Marvel Comics is frequently referred to as “the house of ideas,” yet the idea of a queer superhero did not fully arrive at Marvel until the 1990s. Despite Marvel’s reputation as a campus phenomenon and as a hotbed for liberal — even subversive — discourse, Stan Lee’s comics publishing juggernaut would not feature a canonically gay character until some 30 years after the debut of The Fantastic Four.
There’s a reason for that.
The 1954 Comics Code Authority — a censorship bureau that policed comics content — explicitly banned “sex perversion or any inference to same,” which comics scholar Hilary Chute notes is “a clear reference to homosexuality.” The Marvel Universe as we know it began in 1961, with the launch of Fantastic Four #1. Thus, Marvel Comics was, from the outset, actually prohibited from depicting gay characters.
So how do you a write a queer character at a time when comics are expressly forbidden from featuring queer characters?
In a word: delicately.
The slow coming out
It wasn’t until 1992 — three years after a major revision to the Comics Code officially opened the door to depictions of LGBTQ+ characters — that Marvel had their first openly gay superhero. In Alpha Flight #106 written by Scott Lobdel, the character Northstar (alias Olympic ski champion Jean-Paul Beaubier) declared: “I am gay.”
Even then this move was met with outrage by Marvel’s corporate leadership, Marvel Comics historian Sean Howe explained in his book Marvel Comics: The Untold Story.
Twenty years later, Northstar would also feature in Marvel’s first same-sex marriage, an event that was prominently depicted on the cover of Astonishing X-Men #51.
A hotbed for queer subtext
Northstar had debuted way back in 1983 as part of the all-Canadian, government-sponsored superhero team, Alpha Flight. The team first appeared in the pages of X-Men, brought to life by Canadian artist and writer John Byrne and iconic X-Men writer Chris Claremont.
At the time, X-Men comics were already a hotbed for queer subtext. Comics scholar Ramzi Fawaz notes that Claremont’s X-Men “articulated mutation to the radical critiques of identity promulgated by the cultures of women’s and gay liberation.”
Another comics scholar, Scott Bukatman, puts it more simply and says: “mutant bodies are explicitly analogized to … gay bodies” in Claremont’s X-Men. It is no surprise then, that Marvel’s first gay superhero should emerge from this series.
Byrne described the impetus of Northstar’s sexuality:
“There needs to be gays in comics because there are gays in real life. No other reason …. The population of the fictional world should represent the real world. That’s why I created Northstar — I felt the Marvel Universe needed a gay superhero (even if I would never be allowed to say it in so many words in the comics themselves), and I felt that I should create one, rather than retrofitting an existing character.”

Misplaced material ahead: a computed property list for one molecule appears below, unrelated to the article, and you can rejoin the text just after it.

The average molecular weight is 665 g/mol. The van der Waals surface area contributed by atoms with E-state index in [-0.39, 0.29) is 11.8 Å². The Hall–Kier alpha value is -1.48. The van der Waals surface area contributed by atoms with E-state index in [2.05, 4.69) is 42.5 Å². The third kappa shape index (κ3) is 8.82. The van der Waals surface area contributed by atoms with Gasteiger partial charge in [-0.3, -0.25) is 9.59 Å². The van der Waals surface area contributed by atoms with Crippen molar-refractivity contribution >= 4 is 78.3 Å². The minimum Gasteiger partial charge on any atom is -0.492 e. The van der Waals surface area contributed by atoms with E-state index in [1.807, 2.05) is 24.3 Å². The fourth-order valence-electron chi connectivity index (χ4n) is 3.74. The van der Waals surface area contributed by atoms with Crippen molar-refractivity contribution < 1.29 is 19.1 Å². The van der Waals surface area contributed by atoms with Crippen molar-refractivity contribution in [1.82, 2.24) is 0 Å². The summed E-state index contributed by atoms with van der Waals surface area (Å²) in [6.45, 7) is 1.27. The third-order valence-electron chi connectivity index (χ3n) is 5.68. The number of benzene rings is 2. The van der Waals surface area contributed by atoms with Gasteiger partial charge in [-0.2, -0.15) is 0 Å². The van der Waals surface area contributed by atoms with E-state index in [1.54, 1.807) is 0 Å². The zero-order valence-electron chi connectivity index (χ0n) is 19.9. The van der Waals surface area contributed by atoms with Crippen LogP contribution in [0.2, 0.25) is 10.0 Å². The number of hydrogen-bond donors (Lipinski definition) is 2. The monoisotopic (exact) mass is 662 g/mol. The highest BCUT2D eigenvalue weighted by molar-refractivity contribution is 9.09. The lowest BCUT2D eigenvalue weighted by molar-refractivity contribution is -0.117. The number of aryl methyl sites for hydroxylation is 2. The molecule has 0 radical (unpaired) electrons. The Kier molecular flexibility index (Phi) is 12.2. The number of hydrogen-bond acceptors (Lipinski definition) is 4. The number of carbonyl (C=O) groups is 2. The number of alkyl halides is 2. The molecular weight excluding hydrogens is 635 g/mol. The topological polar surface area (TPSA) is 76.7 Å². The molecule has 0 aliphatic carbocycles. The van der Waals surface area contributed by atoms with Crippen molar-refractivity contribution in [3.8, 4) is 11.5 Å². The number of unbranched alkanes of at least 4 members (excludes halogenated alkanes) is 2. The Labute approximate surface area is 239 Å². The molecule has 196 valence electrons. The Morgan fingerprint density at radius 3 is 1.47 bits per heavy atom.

Validation through storytelling
Northstar’s sexuality first surfaces in Alpha Flight #7 (1983) when he meets up with “an old friend” named Raymonde who is strongly hinted to be a former lover. In the story, written by Byrne, Raymonde comments on Northstar’s good looks. He also references the secretive nature of his relationship with Jean-Paul: “Then you have not really told your sister all about me, after all, Jean-Paul? I thought that would have been odd.”
When Raymonde is later murdered, Northstar snaps with blind rage. The narrative caption tells us: “And Raymonde had led him out of that dark fear, into the bright clear light of self-acceptance.”
In 1983, the narrative of a former lover being murdered and thus spurring the superhero to action and emotional eruption was already a comics cliché. But staging that through a same-sex couple establishes a sort of subtextual validation of Northstar’s relationship as something more than the Comics Code Authority “sex perversion” label.
Two years later, in the 1985 limited series X-Men and Alpha Flight, Northstar’s sexuality is once again woven into a key story, this time written by Claremont. After having his consciousness briefly absorbed by the X-Man Rogue, Northstar becomes furious that she now knows his “secrets.”
In a misguided attempt to help Northstar, Rogue then asks him to dance at a very public reception. When Northstar’s own teammates make fun of the incongruity of Northstar dancing at a ball with a woman, Rogue thinks “None of y’all understand him the way ah do.”
In the face of this ridicule, a stoic Jean-Paul takes Rogue up on the dance. She remarks “You don’t have to,” to which he replies, “Yes, Rogue. I do.”
On the literal level, Northstar is being ridiculed for his general disinterest in heterosexual romance. But Claremont is crafting a story of a man who struggles with his closeted sexuality in the face of social pressures.
It’s a sympathetic portrayal of the character that helps to normalize the concept of a gay superhero, even if Marvel couldn’t identify him that way at the time.
Whether through delicate subtext or comics covering wedding events, Northstar holds a uniquely prominent and, at times, poignant position in the history of LGBTQ+ superheroes.
As we come to understand the importance of diverse representation within the superhero genre, this is a character that needs to be known, discussed and hopefully appreciated.